Hundred-Year-Old Parowax (Paraffin) Advertisement

Source: Ladies Home Journal (August, 1911)
Source: Ladies Home Journal (August, 1911)

Does anyone seal jelly jars with paraffin anymore? This old Parowax ad reminded me of how much I’ve changed the way I seal jam and jelly jars.  I can clearly remember putting wax on the top of jelly jars when I was a young adult – but shifted to using canning lids and water-bath processing years ago.

61 thoughts on “Hundred-Year-Old Parowax (Paraffin) Advertisement

  1. My experience was the same as yours. The parafin was a mess! If there were two molecules of jam on the edge, it wouldn’t seal. I loved the reliability of the metal tops. Thanks for writing about these things. It’s fun to go down memory lane with you.

  2. Oh, my.. It has been along time since I have thought about paraffin!! So I guess that tells you ..I don’t use it anymore. 🙂 I had used it,but the best memory I have of that stuff is as a child I loved to open the new jar so I could lick the jam off the paraffin. 😄

    1. I have similar memories of having fun opening jelly jars when I was a kid. I remember sticking a knife into the paraffin and lifting it out – generally in two pieces.

  3. I do remember sealing jars with paraffin. As a matter of fact, last year I gave several pounds of figs to a friend, and received some jam in return — sealed with paraffin. Before that, the last time I found it was when I bought some honey and mayhaw jelly from a roadside stand in East Texas. I don’t know anything about the age of the (presumed) woman who made it, since there was only a jar and a note to “take what you want, leave the money in the jar.”

    I do remember my mother keeping a paraffin block around for some other purpose, and a paraffin “pencil.” I think that was for helping metal zippers slide more easily.

    1. I love your stories of when you’ve recently seen jams or jellies sealed with paraffin. I’m intrigued by the honey and mayhew jelly. It’s sounds just like the type of old-fashioned food that I like to try. If I saw it, like you, I’d definitely leave some money in the jar and buy some – and my family would probably roll their eyes and wonder about safety of it.

    1. Your comment reminds me that I used paraffin to make sand candles with my kids years ago. My memory is that I put some damp sand into an empty plastic ice cream tub, hollowed out a circle in the sand, added a wick and poured in some melted paraffin that I’d added a little food coloring to.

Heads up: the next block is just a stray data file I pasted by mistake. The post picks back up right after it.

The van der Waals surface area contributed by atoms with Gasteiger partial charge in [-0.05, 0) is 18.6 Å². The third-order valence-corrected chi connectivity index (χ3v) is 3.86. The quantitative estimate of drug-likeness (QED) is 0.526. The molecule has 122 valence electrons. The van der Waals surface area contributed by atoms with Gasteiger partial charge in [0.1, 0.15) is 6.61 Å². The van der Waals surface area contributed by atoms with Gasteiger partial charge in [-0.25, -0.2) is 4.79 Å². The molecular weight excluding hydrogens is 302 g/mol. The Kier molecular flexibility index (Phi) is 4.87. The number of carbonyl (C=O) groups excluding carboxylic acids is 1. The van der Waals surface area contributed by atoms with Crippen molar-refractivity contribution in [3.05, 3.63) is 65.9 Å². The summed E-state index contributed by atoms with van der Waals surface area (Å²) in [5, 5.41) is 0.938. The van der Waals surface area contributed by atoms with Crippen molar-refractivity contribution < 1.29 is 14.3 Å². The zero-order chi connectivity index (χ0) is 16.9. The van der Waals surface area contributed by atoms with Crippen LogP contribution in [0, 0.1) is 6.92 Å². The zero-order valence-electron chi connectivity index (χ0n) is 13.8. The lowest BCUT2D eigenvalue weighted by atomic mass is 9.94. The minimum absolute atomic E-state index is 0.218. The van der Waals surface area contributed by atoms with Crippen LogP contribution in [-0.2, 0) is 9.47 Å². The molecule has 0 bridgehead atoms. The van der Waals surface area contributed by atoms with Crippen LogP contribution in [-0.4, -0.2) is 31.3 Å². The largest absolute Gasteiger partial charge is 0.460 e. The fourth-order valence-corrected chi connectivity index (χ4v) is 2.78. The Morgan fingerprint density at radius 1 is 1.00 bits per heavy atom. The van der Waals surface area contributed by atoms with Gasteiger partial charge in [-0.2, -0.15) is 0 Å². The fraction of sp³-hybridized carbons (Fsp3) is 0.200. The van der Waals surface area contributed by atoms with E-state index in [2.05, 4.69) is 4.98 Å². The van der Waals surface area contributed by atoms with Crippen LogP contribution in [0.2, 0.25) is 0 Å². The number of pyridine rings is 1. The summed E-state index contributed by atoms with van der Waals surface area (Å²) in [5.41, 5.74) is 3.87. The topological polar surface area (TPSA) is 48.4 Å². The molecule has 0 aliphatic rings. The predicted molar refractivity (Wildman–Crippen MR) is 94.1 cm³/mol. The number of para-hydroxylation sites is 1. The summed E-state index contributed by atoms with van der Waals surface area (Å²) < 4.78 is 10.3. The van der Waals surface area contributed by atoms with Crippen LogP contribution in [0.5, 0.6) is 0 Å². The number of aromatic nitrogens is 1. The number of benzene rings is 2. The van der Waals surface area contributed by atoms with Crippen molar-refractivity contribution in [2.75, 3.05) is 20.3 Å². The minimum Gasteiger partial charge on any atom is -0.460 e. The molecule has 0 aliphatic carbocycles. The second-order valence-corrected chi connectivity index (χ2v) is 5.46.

4. I never did canning, so I can’t comment on that, though I do remember parallax on things I used. There are two things that strike me, though. The illustrations in these ads all look like they come from an earlier period, as they do, yet I can’t figure out why. Is it the hairstyle?, the apron? the artistic method?

    Also, it strikes me how deeply the oil industry is embedded in our culture.

    1. Standard Oil has been around for a long time. I love the drawings that illustrate ads and articles in old newspapers and magazines. There were some incredible illustrators back then –and I think that it was a field that employed women.

    2. You have done an amazing job with the blog. I hope you appreciate yourself.

      And now I understand something else. I have a friend who was once in a game where they had to identify food by its taste alone, with eyes closed. She hasn’t eaten chocolate since, because, she said, it tasted like eating a candle.

      1. Interesting. . . I’m going to have to think about what the chocolate really tastes like the next time I eat some. 🙂 Thanks for the kind words. I really appreciate your support.

    1. I do not recall it being as ‘ferment proof’ or ‘mold proof’ as the advertisement would seem to indicate. I can recall my grandmother opening jars of jelly (I think that is the only thing she used it with) that had molded. I do not remember any fermenting of the jelly, but then, I probably would not have known what that was then anyway as I was pretty young when she used paraffin to seal a jelly jar!

    2. I think that the government (extension service) quit recommending the use of paraffin in the 1970s — or maybe a little earlier. My memory is that the main concern at the time was that with paraffin there was more possibility of the jelly or jam spoiling (mold, etc.) than if it was processed in a water bath using metal 2-piece lids.

  5. I still have a box in a drawer in the pantry. It’s labeled Paraseal Wax For Canning, 5 cakes total at 16oz. It says it can seal 25 jelly and jam jars and the instructions are on the box. There is also a list for other uses in the home. The sticker says .39 but doesn’t mention Standard Oil. We always used wax up until I was about 13. I last remember using wax a summer I worked as a mother’s helper and I was 16 then. That was 1978.

    1. The price sounds right. 🙂 I also think that paraffin become less popular in the 1970’s. I think that maybe the extension service quit recommending paraffin at that time.

      1. But it seems to me that even though we started using lids we did not water bath them, just filled them to 1/4 ” with the hot jelly then flipped them over and set to cool.

  6. I was around ladies that used paraffin to seal their jellies with, however my Mom canned hers. She was never a fan of using wax.
    I like reading the old ads and enjoy the artwork too.

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